Whether it’s protection against hacking, protection against snoopers who are living under your roof, or protection against someone who steals your laptop in Starbucks, encryption is something that all computer users should be taking advantage of.
But when people hear the word “encryption”, they suddenly get apprehensive, thinking it involves coding, the command line, and other tech stuff normally seen in the movies. But with Windows, it is a simple case of right-clicking on a hard-drive and choosing the Bitlocker option.
What Is Bitlocker?
Only the Pro, Enterprise and Education editions of Windows 10 offer Bitlocker. If you own one of these editions of Windows, you would be seriously remiss not to use Bitlocker. It’s free, easy to use, and it will protect your files from prying eyes.
Bitlocker locks hard drives and everything contained on that hard drive with a password. You can configure it so the hard drive is automatically unlocked when the computer boots up (which I personally think is stupid), or you can manually unlock the drive yourself.
But don’t apply Bitlocker to the drive which has the operating system installed on it. Otherwise the computer will not be able to boot up since the operating system files will be inside the locked drive.
If you only have one drive with everything on it, you will have to partition the drive into at least two drives and put all non-OS files in the new one(s).
Setting Up Bitlocker
Here is how to set up Bitlocker. The actual encryption of the drive will depend on how large it is and how many files are currently on it. So in some cases, it can take 24-48 hours for the encryption of the drive to be completed.
But the good thing is that you can shut down the computer mid-encryption and it will continue to encrypt when you boot up your system again. Plus you can continue to use the drive during the encryption process, adding and removing files without any consequences.
First, open up Windows Explorer and go to This PC. This page will show you the various hard-drives you have.
For the purpose of this article, we are going to encrypt one of my two backup drives. So I would right-click on the drive (BACKUP DRIVE 1) and choose Turn Bitlocker On.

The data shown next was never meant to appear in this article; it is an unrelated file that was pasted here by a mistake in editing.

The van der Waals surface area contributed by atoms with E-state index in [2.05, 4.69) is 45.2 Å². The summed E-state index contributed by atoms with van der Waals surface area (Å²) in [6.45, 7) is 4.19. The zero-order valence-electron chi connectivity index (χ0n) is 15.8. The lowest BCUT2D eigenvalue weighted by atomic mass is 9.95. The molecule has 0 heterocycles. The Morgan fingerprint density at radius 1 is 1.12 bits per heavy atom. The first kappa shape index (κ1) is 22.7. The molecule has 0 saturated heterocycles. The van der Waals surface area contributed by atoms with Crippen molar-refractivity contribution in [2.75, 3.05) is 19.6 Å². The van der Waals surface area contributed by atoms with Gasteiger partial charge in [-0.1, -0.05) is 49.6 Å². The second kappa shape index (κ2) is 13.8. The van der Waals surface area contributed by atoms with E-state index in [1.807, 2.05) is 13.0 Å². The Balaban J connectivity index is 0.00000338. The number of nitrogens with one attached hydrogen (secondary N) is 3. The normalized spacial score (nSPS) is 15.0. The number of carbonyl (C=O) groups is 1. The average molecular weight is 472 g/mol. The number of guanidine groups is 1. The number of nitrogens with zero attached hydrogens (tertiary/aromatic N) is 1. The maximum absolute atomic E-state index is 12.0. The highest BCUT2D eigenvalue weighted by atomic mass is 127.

Now wait for Bitlocker to start up. If you get an error that says the device cannot use a Trusted Platform Module, read my post here on what that means and how to fix it.
The next screen will ask you how you want to unlock the drive. Unless you have a smart card, and I don’t, the best option is the password. A password can be kept in your head, and if you make it difficult to figure out, then you are more or less safe. Unless of course somebody beats it out of you.
So tick the box for the password and the fields will be activated. Enter your password in both boxes and click “Next”. Remember, no short silly passwords. Use a password manager which normally includes a random password generator.
Now for the most important part – backing up the key. If you forget your Bitlocker password, and you fail to make a backup, you will be locked out of the drive forever.
There are no password resets, no back doors, no way for Microsoft to help you. As it should be. Otherwise, it would be a pretty sorry excuse for encryption wouldn’t it?
So now choose your recovery key process.
Do NOT save it to your Microsoft account. Email accounts can be compromised and if you have your Bitlocker key sitting there…well, that is just plain stupid.
I would do the other two (you can choose both). Save the file as a text file and hide it on another drive (NOT the one being encrypted!). Maybe also put it on a USB stick and hide it. But don’t put it in cloud storage for the same reason as email.
Then as an extra backup, print the file out and put it somewhere no-one but you will ever find it.
The next screen will tell you which encryption method to use. If you are installing it on a brand new drive or PC, you only need to encrypt the used space only. If you are installing it on a used PC or used drive, it is better to encrypt the entire drive.
Now we are on to “encryption mode”. Removable devices need to be in “compatible mode” while fixed devices (such as the hard drive inside your PC case) can use the new Windows 10 encryption mode.
It will now ask you if you are ready to start encrypting the device. Click Start Encrypting to begin the process.
If you need to switch off the computer before the encryption is finished, it is better to pause Bitlocker first.
You will now see that the right-click menu on the drive has two new options – Change Bitlocker password and Manage Bitlocker.
Under Manage Bitlocker, you will find all of the various options again. Unless you really want Bitlocker to auto-unlock when Windows boots up, make sure that option is OFF.
There are many other encryption possibilities for Windows, many of them paid software solutions. But if you already have Bitlocker pre-installed on your Windows software, it seems silly to use something else. Unless of course you have the NSA after you, in which case, Bitlocker isn’t going to cut it.